PERFORMANCE: A struggling acute trust plans to close beds because it is ‘becoming unviable clinically’ and is ‘unable to consistently and safely staff’ the number of beds currently open, its leadership team has said.

The chair of the Princess Alexandra Hospital Trust, Douglas Smallwood, told the board’s October meeting that it is recognised by the “board, funders and regulators” that the trust is “not viable financially and is becoming unviable clinically”. He added that many of the causes of this unsustainability “are beyond our control”.

The trust does not expect to see, treat, admit or discharge even 90 per cent of patients within the accident and emergency four hour target. It has not agreed to meet the 95 per cent target because it could “potentially” compromise patient and staff safety due to a shortage of substantive staff, chief executive Phil Morley told the board meeting.

Mr Morley said the trust is currently in the bottom 10 organisations nationally against the four hour target and winter plans “do not give the assurance that we will achieve even 90 per cent let alone the required 95 per cent required”.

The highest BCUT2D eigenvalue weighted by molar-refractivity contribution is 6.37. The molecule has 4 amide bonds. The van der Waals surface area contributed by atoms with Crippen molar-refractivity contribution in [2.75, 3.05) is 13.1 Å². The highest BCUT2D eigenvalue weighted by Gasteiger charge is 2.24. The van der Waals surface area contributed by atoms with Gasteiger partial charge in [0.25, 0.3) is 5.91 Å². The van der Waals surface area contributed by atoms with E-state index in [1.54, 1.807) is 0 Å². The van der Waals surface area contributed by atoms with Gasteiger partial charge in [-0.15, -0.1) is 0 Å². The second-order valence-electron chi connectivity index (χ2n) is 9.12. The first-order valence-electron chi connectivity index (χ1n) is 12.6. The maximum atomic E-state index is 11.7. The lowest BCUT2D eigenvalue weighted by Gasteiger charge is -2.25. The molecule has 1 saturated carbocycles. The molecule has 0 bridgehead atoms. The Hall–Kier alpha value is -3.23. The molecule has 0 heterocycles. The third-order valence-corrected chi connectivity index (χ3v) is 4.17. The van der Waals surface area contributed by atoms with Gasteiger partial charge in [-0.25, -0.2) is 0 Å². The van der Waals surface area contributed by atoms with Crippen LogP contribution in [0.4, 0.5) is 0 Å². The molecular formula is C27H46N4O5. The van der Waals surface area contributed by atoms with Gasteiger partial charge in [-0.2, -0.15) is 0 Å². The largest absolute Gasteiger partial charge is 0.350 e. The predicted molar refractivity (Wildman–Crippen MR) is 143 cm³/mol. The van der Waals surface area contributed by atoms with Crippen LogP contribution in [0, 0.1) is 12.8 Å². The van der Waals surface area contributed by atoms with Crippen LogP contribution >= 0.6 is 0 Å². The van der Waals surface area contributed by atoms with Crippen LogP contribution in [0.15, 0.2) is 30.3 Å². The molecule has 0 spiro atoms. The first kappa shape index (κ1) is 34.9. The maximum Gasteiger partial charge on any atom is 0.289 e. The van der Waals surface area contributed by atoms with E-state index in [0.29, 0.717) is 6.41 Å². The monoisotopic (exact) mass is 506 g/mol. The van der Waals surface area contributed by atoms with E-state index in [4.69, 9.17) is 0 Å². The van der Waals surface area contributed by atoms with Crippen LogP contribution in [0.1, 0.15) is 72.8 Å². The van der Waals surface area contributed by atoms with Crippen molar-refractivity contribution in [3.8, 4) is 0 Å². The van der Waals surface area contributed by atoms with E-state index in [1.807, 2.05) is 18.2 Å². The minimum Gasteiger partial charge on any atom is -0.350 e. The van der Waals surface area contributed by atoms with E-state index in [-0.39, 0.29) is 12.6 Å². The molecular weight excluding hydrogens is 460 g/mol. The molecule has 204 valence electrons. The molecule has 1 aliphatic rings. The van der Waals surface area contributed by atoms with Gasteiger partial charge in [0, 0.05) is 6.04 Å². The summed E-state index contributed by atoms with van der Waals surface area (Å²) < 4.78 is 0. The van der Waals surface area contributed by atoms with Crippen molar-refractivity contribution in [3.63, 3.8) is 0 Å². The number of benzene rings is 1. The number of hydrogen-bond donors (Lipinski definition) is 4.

The trust only saw 81.5 per cent of patients within four hours during August, according to the latest data available.

Mr Morley added: “We have not agreed to sign up to delivering the requirement because we feel patient safety and staff safety are potentially being compromised with the volume of work being delivered and the physical number of beds open at PAH without substantive staff. It is likely we will be nationally escalated.”

Phil Morley

The trust has not agreed to meet the target as ‘patient and staff safety are potentially compromised’, Phil Morley said

The trust will close four beds on each ward “progressively” because it is unable to “consistently and safely” staff the number of beds being used. Mr Morley also noted the “increasing cost” of agency staff to “maintain a viable workforce”.

At the end of September the trust had a deficit of £20.1m, £4.6m worse than planned. It has a forecast deficit of £28.6m for the year.

It has contingency plans in place “if and when” it needs to escalate over winter and open more beds.

It may have to shut minor units and redeploy emergency department staff into the major A&E.

Mr Morley said at that “juncture”, the trust would issue a “help and assist” request to the wider Essex area to alert the system that only emergency “blue light” attendances will be accepted.

Essex is currently in NHS England’s “success regime”. NHS England has called an Essex-wide meeting on 3 November to discuss winter escalation.

The trust was recently inspected by the Care Quality Commission and a report is expected to be published shortly.